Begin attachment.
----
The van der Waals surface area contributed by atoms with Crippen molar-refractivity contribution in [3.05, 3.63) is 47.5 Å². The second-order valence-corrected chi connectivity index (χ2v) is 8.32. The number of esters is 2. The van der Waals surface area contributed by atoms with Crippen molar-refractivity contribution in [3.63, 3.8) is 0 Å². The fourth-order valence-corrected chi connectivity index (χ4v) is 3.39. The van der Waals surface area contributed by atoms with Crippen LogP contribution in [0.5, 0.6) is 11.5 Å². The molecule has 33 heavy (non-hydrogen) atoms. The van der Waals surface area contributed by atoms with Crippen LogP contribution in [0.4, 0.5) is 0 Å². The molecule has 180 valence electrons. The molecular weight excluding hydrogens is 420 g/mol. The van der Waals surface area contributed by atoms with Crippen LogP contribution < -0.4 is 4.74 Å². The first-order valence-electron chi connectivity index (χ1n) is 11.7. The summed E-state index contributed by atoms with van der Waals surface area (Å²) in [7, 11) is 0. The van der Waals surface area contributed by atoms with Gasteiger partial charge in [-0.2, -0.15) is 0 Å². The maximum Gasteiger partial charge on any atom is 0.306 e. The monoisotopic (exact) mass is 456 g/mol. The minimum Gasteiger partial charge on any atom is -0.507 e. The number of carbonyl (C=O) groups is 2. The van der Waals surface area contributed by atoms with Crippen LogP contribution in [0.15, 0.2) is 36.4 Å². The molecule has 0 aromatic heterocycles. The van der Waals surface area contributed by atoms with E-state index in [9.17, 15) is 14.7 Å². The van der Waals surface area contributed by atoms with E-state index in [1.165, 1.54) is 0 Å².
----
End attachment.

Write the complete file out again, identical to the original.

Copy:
The van der Waals surface area contributed by atoms with Crippen molar-refractivity contribution in [3.05, 3.63) is 47.5 Å². The second-order valence-corrected chi connectivity index (χ2v) is 8.32. The number of esters is 2. The van der Waals surface area contributed by atoms with Crippen molar-refractivity contribution in [3.63, 3.8) is 0 Å². The fourth-order valence-corrected chi connectivity index (χ4v) is 3.39. The van der Waals surface area contributed by atoms with Crippen LogP contribution in [0.5, 0.6) is 11.5 Å². The molecule has 33 heavy (non-hydrogen) atoms. The van der Waals surface area contributed by atoms with Crippen LogP contribution in [0.4, 0.5) is 0 Å². The molecule has 180 valence electrons. The molecular weight excluding hydrogens is 420 g/mol. The van der Waals surface area contributed by atoms with Crippen LogP contribution < -0.4 is 4.74 Å². The first-order valence-electron chi connectivity index (χ1n) is 11.7. The summed E-state index contributed by atoms with van der Waals surface area (Å²) in [7, 11) is 0. The van der Waals surface area contributed by atoms with Gasteiger partial charge in [-0.2, -0.15) is 0 Å². The maximum Gasteiger partial charge on any atom is 0.306 e. The monoisotopic (exact) mass is 456 g/mol. The minimum Gasteiger partial charge on any atom is -0.507 e. The number of carbonyl (C=O) groups is 2. The van der Waals surface area contributed by atoms with Crippen LogP contribution in [0.15, 0.2) is 36.4 Å². The molecule has 0 aromatic heterocycles. The van der Waals surface area contributed by atoms with E-state index in [9.17, 15) is 14.7 Å². The van der Waals surface area contributed by atoms with E-state index in [1.165, 1.54) is 0 Å².